Numerous stories in media organs around the world have claimed that the DNC emails were handed to WikiLeaks publisher Julian Assange, but Henry's statements cast serious doubts on that.

On his part, Assange has always said that while a foreign power may have been involved in the DNC breach, the emails which WikiLeaks released in the run-up to the election were not given to the organisation by Russia or any state-actors.

Assange is now in prison in the UK, awaiting a hearing to decide whether Britain will extradite him to the US for trial over leaking government information.

While Henry claimed that the DNC had never told him that the FBI was requesting a look at the servers, there have been reports that the security agency, headed by James Comey at the time, made numerous requests for access to the hacked hardware.

Comey has admitted in congressional testimony that he chose not to take control of the hacked servers, and did not send FBI tech experts to inspect them, but has not given any explanation so far as to why he acted in this way.

CrowdStrike's involvement helped the company no end, increasing its public profile to the point where the company was able to go public last year. It is now valued at around US$16 billion, easily the highest valuation in the industry.

Since publication, CrowdStrike has responded and issued a statement for inclusion in this article.

CrowdStrike Statement of Response:

  1. The suggestion that CrowdStrike ‘had no proof’ of the data being exfiltrated is incorrect. Shawn Henry clearly said in his testimony that CrowdStrike had indicators of exfiltration ( page 32 of the testimony) and circumstantial evidence (page 75) that indicated the data had been exfiltrated. Also, please note that the Senate Intelligence Committee in April 2020 issued a report (https://www.intelligence.senate.gov/sites/default/files/documents/Report_Volume4.pdf/) validating the previous conclusions of the Intelligence community that Russia was behind the DNC data breach.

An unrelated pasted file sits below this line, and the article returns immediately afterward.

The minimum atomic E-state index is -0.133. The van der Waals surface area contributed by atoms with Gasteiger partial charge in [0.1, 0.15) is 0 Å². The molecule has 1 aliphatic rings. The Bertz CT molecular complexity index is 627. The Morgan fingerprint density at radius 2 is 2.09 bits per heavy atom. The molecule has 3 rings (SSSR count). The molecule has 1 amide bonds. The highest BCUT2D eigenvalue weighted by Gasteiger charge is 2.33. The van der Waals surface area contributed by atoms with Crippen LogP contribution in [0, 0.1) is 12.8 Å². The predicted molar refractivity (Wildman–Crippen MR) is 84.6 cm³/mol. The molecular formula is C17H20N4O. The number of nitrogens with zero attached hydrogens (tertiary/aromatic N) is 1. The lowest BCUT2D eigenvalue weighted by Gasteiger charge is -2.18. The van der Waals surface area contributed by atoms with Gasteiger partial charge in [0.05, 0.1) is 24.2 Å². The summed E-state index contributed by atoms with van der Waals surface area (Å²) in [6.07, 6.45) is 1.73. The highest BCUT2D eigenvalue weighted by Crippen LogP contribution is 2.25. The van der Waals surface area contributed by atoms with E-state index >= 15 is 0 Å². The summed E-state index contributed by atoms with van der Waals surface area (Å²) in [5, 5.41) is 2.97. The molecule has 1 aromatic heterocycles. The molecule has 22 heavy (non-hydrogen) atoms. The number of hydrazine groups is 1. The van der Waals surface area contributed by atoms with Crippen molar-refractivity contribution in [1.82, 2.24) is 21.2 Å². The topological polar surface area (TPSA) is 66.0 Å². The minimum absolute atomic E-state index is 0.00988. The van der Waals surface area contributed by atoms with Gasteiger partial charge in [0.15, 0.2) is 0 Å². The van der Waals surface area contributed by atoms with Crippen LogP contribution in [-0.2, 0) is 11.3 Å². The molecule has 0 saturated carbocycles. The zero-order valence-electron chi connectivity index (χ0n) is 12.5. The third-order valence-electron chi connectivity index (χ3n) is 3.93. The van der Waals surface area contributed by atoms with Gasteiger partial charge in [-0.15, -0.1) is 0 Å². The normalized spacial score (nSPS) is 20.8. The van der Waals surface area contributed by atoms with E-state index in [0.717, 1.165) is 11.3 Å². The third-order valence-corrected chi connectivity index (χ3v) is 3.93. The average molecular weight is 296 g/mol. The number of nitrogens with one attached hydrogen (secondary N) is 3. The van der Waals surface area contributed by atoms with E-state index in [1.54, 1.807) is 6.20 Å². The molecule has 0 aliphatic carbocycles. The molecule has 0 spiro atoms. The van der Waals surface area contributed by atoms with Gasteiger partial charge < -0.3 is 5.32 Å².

2. This sentence is a mischaracterisation of Henry’s testimony: “While he claimed the network environment had been cleaned up by the remediation, Henry also said that in September another attack was noticed which CrowdStrike could not mitigate with the tools used to fix the first attack.” On page 28 of the testimony, Henry says "the second breach was in an environment that had not - did not have our technology deployed into it." There is no indication of any subsequent breaches taking place on the DNC’s corporate network or any machines protected by CrowdStrike Falcon.

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Sam Varghese

Sam Varghese has been writing for iTWire since 2006, a year after the site came into existence. For nearly a decade thereafter, he wrote mostly about free and open source software, based on his own use of this genre of software. Since May 2016, he has been writing across many areas of technology. He has been a journalist for nearly 40 years in India (Indian Express and Deccan Herald), the UAE (Khaleej Times) and Australia (Daily Commercial News (now defunct) and The Age). His personal blog is titled Irregular Expression.